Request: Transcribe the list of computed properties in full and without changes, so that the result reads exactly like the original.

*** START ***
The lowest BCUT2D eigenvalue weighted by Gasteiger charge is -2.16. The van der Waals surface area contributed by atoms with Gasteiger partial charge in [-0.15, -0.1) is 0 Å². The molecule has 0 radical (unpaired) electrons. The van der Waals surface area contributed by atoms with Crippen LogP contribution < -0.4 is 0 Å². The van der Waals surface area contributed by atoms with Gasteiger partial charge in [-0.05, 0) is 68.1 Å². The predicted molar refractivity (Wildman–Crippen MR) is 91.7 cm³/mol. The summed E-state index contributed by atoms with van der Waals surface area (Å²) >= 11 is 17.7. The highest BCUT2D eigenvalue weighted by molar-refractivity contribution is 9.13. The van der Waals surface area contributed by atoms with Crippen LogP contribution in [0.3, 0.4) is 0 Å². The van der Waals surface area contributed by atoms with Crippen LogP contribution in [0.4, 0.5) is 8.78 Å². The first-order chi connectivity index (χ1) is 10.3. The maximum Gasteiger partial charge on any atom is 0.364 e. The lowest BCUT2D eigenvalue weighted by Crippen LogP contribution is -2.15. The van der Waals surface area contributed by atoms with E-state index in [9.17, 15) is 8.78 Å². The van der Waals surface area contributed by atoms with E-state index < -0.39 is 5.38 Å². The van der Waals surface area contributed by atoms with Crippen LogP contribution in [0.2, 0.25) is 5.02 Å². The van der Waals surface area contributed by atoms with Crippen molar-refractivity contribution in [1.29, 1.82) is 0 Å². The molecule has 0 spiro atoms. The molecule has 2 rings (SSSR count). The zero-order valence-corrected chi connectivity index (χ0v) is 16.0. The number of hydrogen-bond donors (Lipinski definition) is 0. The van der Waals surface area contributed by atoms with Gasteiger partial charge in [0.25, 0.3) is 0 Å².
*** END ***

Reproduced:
The lowest BCUT2D eigenvalue weighted by Gasteiger charge is -2.16. The van der Waals surface area contributed by atoms with Gasteiger partial charge in [-0.15, -0.1) is 0 Å². The molecule has 0 radical (unpaired) electrons. The van der Waals surface area contributed by atoms with Crippen LogP contribution < -0.4 is 0 Å². The van der Waals surface area contributed by atoms with Gasteiger partial charge in [-0.05, 0) is 68.1 Å². The predicted molar refractivity (Wildman–Crippen MR) is 91.7 cm³/mol. The summed E-state index contributed by atoms with van der Waals surface area (Å²) >= 11 is 17.7. The highest BCUT2D eigenvalue weighted by molar-refractivity contribution is 9.13. The van der Waals surface area contributed by atoms with Crippen LogP contribution in [0.3, 0.4) is 0 Å². The van der Waals surface area contributed by atoms with Crippen LogP contribution in [0.4, 0.5) is 8.78 Å². The first-order chi connectivity index (χ1) is 10.3. The maximum Gasteiger partial charge on any atom is 0.364 e. The lowest BCUT2D eigenvalue weighted by Crippen LogP contribution is -2.15. The van der Waals surface area contributed by atoms with E-state index in [9.17, 15) is 8.78 Å². The van der Waals surface area contributed by atoms with E-state index < -0.39 is 5.38 Å². The van der Waals surface area contributed by atoms with Crippen LogP contribution in [0.2, 0.25) is 5.02 Å². The van der Waals surface area contributed by atoms with Crippen molar-refractivity contribution in [1.29, 1.82) is 0 Å². The molecule has 0 spiro atoms. The molecule has 2 rings (SSSR count). The zero-order valence-corrected chi connectivity index (χ0v) is 16.0. The number of hydrogen-bond donors (Lipinski definition) is 0. The van der Waals surface area contributed by atoms with Gasteiger partial charge in [0.25, 0.3) is 0 Å².